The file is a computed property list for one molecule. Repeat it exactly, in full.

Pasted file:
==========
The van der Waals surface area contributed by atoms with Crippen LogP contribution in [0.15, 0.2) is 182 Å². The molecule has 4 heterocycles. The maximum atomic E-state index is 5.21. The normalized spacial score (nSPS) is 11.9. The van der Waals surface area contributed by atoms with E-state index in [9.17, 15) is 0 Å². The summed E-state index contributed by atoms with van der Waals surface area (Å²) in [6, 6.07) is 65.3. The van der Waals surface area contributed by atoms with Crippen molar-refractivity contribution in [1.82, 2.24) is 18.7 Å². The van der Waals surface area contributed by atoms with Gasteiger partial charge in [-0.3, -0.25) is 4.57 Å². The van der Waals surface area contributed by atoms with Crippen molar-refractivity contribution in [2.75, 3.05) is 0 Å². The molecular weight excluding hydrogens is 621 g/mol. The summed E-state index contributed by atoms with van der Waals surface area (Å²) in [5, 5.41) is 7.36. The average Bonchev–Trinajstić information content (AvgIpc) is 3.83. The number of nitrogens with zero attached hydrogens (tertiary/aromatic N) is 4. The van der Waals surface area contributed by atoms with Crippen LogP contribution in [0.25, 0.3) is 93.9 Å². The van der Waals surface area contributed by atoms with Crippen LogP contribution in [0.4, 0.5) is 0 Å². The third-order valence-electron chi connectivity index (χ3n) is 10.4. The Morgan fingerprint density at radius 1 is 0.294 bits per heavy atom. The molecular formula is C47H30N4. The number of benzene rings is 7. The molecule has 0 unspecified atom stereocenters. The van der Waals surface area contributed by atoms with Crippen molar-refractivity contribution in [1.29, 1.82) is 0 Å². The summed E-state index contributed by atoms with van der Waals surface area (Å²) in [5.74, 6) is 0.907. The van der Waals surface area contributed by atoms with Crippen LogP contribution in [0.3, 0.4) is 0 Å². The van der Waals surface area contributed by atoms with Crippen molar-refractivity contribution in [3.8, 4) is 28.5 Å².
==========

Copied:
The van der Waals surface area contributed by atoms with Crippen LogP contribution in [0.15, 0.2) is 182 Å². The molecule has 4 heterocycles. The maximum atomic E-state index is 5.21. The normalized spacial score (nSPS) is 11.9. The van der Waals surface area contributed by atoms with E-state index in [9.17, 15) is 0 Å². The summed E-state index contributed by atoms with van der Waals surface area (Å²) in [6, 6.07) is 65.3. The van der Waals surface area contributed by atoms with Crippen molar-refractivity contribution in [1.82, 2.24) is 18.7 Å². The van der Waals surface area contributed by atoms with Gasteiger partial charge in [-0.3, -0.25) is 4.57 Å². The van der Waals surface area contributed by atoms with Crippen molar-refractivity contribution in [2.75, 3.05) is 0 Å². The molecular weight excluding hydrogens is 621 g/mol. The summed E-state index contributed by atoms with van der Waals surface area (Å²) in [5, 5.41) is 7.36. The average Bonchev–Trinajstić information content (AvgIpc) is 3.83. The number of nitrogens with zero attached hydrogens (tertiary/aromatic N) is 4. The van der Waals surface area contributed by atoms with Crippen LogP contribution in [0.25, 0.3) is 93.9 Å². The van der Waals surface area contributed by atoms with Crippen LogP contribution in [0.4, 0.5) is 0 Å². The third-order valence-electron chi connectivity index (χ3n) is 10.4. The Morgan fingerprint density at radius 1 is 0.294 bits per heavy atom. The molecular formula is C47H30N4. The number of benzene rings is 7. The molecule has 0 unspecified atom stereocenters. The van der Waals surface area contributed by atoms with Crippen molar-refractivity contribution in [1.29, 1.82) is 0 Å². The summed E-state index contributed by atoms with van der Waals surface area (Å²) in [5.74, 6) is 0.907. The van der Waals surface area contributed by atoms with Crippen LogP contribution in [0.3, 0.4) is 0 Å². The van der Waals surface area contributed by atoms with Crippen molar-refractivity contribution in [3.8, 4) is 28.5 Å².